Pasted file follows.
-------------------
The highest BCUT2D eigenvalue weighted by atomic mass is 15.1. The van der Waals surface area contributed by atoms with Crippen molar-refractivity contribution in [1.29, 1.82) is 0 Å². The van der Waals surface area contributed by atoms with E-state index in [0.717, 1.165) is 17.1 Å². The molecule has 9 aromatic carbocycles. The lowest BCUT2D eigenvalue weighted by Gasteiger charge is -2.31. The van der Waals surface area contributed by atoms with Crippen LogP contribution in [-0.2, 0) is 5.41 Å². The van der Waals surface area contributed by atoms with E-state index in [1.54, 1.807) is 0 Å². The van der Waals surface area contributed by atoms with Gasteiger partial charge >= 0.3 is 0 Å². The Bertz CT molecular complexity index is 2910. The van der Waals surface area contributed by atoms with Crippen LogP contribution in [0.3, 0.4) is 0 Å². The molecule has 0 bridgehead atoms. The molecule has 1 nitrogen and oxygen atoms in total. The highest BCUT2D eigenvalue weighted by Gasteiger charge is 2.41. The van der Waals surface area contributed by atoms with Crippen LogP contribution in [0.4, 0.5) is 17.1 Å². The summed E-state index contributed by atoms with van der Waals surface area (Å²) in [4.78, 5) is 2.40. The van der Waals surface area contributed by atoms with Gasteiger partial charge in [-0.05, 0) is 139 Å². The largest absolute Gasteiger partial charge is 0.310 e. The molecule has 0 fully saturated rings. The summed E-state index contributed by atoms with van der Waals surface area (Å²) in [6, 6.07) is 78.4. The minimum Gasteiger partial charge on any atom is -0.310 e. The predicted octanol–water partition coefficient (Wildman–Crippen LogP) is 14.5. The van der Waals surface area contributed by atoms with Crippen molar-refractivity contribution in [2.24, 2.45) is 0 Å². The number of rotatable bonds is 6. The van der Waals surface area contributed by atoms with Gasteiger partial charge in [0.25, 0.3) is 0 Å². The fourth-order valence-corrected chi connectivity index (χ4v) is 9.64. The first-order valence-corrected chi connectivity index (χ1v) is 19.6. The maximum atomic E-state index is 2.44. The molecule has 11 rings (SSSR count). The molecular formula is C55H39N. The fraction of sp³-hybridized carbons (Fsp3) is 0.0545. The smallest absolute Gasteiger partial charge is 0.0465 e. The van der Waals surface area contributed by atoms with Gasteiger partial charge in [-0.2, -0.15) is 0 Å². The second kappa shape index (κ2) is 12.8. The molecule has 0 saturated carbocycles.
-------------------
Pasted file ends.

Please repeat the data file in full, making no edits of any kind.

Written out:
The highest BCUT2D eigenvalue weighted by atomic mass is 15.1. The van der Waals surface area contributed by atoms with Crippen molar-refractivity contribution in [1.29, 1.82) is 0 Å². The van der Waals surface area contributed by atoms with E-state index in [0.717, 1.165) is 17.1 Å². The molecule has 9 aromatic carbocycles. The lowest BCUT2D eigenvalue weighted by Gasteiger charge is -2.31. The van der Waals surface area contributed by atoms with Crippen LogP contribution in [-0.2, 0) is 5.41 Å². The van der Waals surface area contributed by atoms with E-state index in [1.54, 1.807) is 0 Å². The van der Waals surface area contributed by atoms with Gasteiger partial charge >= 0.3 is 0 Å². The Bertz CT molecular complexity index is 2910. The van der Waals surface area contributed by atoms with Crippen LogP contribution in [0.3, 0.4) is 0 Å². The molecule has 0 bridgehead atoms. The molecule has 1 nitrogen and oxygen atoms in total. The highest BCUT2D eigenvalue weighted by Gasteiger charge is 2.41. The van der Waals surface area contributed by atoms with Crippen LogP contribution in [0.4, 0.5) is 17.1 Å². The summed E-state index contributed by atoms with van der Waals surface area (Å²) in [4.78, 5) is 2.40. The van der Waals surface area contributed by atoms with Gasteiger partial charge in [-0.05, 0) is 139 Å². The largest absolute Gasteiger partial charge is 0.310 e. The molecule has 0 fully saturated rings. The summed E-state index contributed by atoms with van der Waals surface area (Å²) in [6, 6.07) is 78.4. The minimum Gasteiger partial charge on any atom is -0.310 e. The predicted octanol–water partition coefficient (Wildman–Crippen LogP) is 14.5. The van der Waals surface area contributed by atoms with Crippen molar-refractivity contribution in [2.24, 2.45) is 0 Å². The number of rotatable bonds is 6. The van der Waals surface area contributed by atoms with Gasteiger partial charge in [0.25, 0.3) is 0 Å². The fourth-order valence-corrected chi connectivity index (χ4v) is 9.64. The first-order valence-corrected chi connectivity index (χ1v) is 19.6. The maximum atomic E-state index is 2.44. The molecule has 11 rings (SSSR count). The molecular formula is C55H39N. The fraction of sp³-hybridized carbons (Fsp3) is 0.0545. The smallest absolute Gasteiger partial charge is 0.0465 e. The van der Waals surface area contributed by atoms with Gasteiger partial charge in [-0.2, -0.15) is 0 Å². The second kappa shape index (κ2) is 12.8. The molecule has 0 saturated carbocycles.